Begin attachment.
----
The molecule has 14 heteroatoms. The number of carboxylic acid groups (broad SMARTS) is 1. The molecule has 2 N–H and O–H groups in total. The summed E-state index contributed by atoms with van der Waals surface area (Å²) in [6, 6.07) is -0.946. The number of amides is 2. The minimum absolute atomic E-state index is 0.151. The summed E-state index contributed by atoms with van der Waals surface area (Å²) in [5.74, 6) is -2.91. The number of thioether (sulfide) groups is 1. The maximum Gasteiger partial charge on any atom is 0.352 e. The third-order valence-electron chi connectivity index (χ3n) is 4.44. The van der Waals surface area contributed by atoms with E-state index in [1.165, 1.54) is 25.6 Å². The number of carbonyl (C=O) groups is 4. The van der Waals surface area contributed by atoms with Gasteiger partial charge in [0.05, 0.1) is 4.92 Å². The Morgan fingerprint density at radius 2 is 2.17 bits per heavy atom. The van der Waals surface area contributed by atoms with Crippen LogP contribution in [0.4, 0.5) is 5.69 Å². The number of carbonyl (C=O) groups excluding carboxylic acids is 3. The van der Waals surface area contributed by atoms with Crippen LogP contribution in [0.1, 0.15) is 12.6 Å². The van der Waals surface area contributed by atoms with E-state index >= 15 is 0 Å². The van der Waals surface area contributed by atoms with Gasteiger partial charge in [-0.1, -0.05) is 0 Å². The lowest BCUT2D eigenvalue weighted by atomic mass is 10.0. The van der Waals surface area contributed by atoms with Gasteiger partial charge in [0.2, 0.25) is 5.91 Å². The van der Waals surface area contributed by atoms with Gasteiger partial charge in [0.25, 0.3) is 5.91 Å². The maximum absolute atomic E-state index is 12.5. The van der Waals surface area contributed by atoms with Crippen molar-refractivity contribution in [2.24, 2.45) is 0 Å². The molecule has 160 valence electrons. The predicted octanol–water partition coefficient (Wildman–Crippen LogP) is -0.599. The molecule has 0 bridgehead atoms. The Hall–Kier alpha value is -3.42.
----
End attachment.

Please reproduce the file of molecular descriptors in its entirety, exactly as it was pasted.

The molecule has 14 heteroatoms. The number of carboxylic acid groups (broad SMARTS) is 1. The molecule has 2 N–H and O–H groups in total. The summed E-state index contributed by atoms with van der Waals surface area (Å²) in [6, 6.07) is -0.946. The number of amides is 2. The minimum absolute atomic E-state index is 0.151. The summed E-state index contributed by atoms with van der Waals surface area (Å²) in [5.74, 6) is -2.91. The number of thioether (sulfide) groups is 1. The maximum Gasteiger partial charge on any atom is 0.352 e. The third-order valence-electron chi connectivity index (χ3n) is 4.44. The van der Waals surface area contributed by atoms with E-state index in [1.165, 1.54) is 25.6 Å². The number of carbonyl (C=O) groups is 4. The van der Waals surface area contributed by atoms with Gasteiger partial charge in [0.05, 0.1) is 4.92 Å². The Morgan fingerprint density at radius 2 is 2.17 bits per heavy atom. The van der Waals surface area contributed by atoms with Crippen LogP contribution in [0.4, 0.5) is 5.69 Å². The number of carbonyl (C=O) groups excluding carboxylic acids is 3. The van der Waals surface area contributed by atoms with Crippen LogP contribution in [0.1, 0.15) is 12.6 Å². The van der Waals surface area contributed by atoms with E-state index >= 15 is 0 Å². The van der Waals surface area contributed by atoms with Gasteiger partial charge in [-0.1, -0.05) is 0 Å². The lowest BCUT2D eigenvalue weighted by atomic mass is 10.0. The van der Waals surface area contributed by atoms with Gasteiger partial charge in [0.2, 0.25) is 5.91 Å². The van der Waals surface area contributed by atoms with Gasteiger partial charge in [0.25, 0.3) is 5.91 Å². The maximum absolute atomic E-state index is 12.5. The van der Waals surface area contributed by atoms with Crippen molar-refractivity contribution in [2.24, 2.45) is 0 Å². The molecule has 160 valence electrons. The predicted octanol–water partition coefficient (Wildman–Crippen LogP) is -0.599. The molecule has 0 bridgehead atoms. The Hall–Kier alpha value is -3.42.